Saturday, June 09, 2012 raison d'être

Raison d'être -- is French for "reason for existence" -- which is a heady concept.  I'll define this blog's raison d'être for my five readers with this post.  Many of my posts center on fiscal responsibility.  I care more about it than most other cause célèbre (the French theme won't last, so keep reading) that others hold dear.
Fotosearch Image

So when I see a column I agree with as I did today in WSJ by Steven Malanga ("State Politicians and the Public Pension Cookie Jar") -- I share it and talk about it.  I hope in a small way, I'll add attention to the generational burden-shifting and recklessness.  The depth of the government's propensity to spend money it doesn't have, is staggering.

Mr. Malanga focuses on at least one part of a multi-faceted spending problem -- defined benefit programs for public employees -- better known as public pensions.  I didn't understand how costly they are until some six years ago, when a retired pediatric dentist of all people, began to educate me.

I also have misgivings about pension plans in the private sector, but shareholders choose where to invest their money.  If a majority of shareholders wish to tolerate over-the-top retirement and health care benefits -- that's their business.  Investors can, and do vote with their feet.  But taxpayers can't sell their shares, or wage a proxy fight. So, public pension reform is my topic du jour (OK, that's it -- I promise).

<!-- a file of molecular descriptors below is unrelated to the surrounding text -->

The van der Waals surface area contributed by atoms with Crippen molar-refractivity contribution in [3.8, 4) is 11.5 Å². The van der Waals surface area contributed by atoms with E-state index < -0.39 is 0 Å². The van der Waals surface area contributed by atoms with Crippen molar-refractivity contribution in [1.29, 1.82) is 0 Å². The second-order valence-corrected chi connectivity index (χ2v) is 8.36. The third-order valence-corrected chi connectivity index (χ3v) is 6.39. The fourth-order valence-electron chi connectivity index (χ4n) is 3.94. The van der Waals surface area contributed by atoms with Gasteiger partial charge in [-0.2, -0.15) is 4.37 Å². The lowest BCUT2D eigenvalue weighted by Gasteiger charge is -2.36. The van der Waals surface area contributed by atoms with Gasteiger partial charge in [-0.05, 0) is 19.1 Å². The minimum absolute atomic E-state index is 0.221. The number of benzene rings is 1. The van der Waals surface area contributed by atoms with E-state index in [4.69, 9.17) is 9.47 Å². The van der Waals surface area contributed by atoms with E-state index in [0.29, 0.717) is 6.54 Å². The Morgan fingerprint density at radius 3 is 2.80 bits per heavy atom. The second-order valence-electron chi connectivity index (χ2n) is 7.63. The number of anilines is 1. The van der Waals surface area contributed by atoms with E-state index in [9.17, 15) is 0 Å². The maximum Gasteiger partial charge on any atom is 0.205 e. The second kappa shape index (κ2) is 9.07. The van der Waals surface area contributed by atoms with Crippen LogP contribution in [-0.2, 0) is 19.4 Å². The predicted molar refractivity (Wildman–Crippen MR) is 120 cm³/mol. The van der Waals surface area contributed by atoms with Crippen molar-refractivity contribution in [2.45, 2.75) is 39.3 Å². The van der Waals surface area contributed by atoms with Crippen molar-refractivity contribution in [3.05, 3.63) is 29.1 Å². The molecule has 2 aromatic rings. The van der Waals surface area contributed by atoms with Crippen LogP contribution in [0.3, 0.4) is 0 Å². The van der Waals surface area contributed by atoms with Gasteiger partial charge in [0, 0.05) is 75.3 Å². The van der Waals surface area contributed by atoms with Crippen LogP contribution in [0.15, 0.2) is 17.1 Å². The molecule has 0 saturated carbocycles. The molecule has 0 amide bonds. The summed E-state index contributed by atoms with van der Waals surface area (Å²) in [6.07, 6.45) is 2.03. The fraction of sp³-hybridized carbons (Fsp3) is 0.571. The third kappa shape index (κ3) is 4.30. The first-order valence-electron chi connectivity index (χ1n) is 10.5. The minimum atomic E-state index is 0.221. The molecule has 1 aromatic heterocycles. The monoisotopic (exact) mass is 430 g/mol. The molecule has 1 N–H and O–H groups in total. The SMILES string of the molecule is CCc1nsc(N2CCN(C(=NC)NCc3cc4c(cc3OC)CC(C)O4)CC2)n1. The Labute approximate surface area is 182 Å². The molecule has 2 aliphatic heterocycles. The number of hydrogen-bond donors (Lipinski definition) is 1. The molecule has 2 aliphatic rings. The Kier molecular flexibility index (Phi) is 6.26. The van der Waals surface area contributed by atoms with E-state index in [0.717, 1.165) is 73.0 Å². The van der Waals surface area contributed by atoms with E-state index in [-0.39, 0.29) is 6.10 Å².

Fortunately, voters are beginning to wake up and support leaders like Governor Scott Walker and the fiscal reforms they sponsor to curb these budget busters in the public domain.

Someone asked me why I haven't been posting much lately.  The answer is I've been busy working and like most working Americans -- trying to add to my defined contribution plan.

Governor Scott Walker / Wikipedia Image
Finally, I'll share another column also found in today's WSJ  by Peggy Noonan about Governor Scott Walker's resounding win this week, called "What's Changed After Wisconsin". 

Mr. Walker, whom I hope you'll remember -- not recall -- is the first recipient of the MVP Award for public adherence to fiscal responsibility.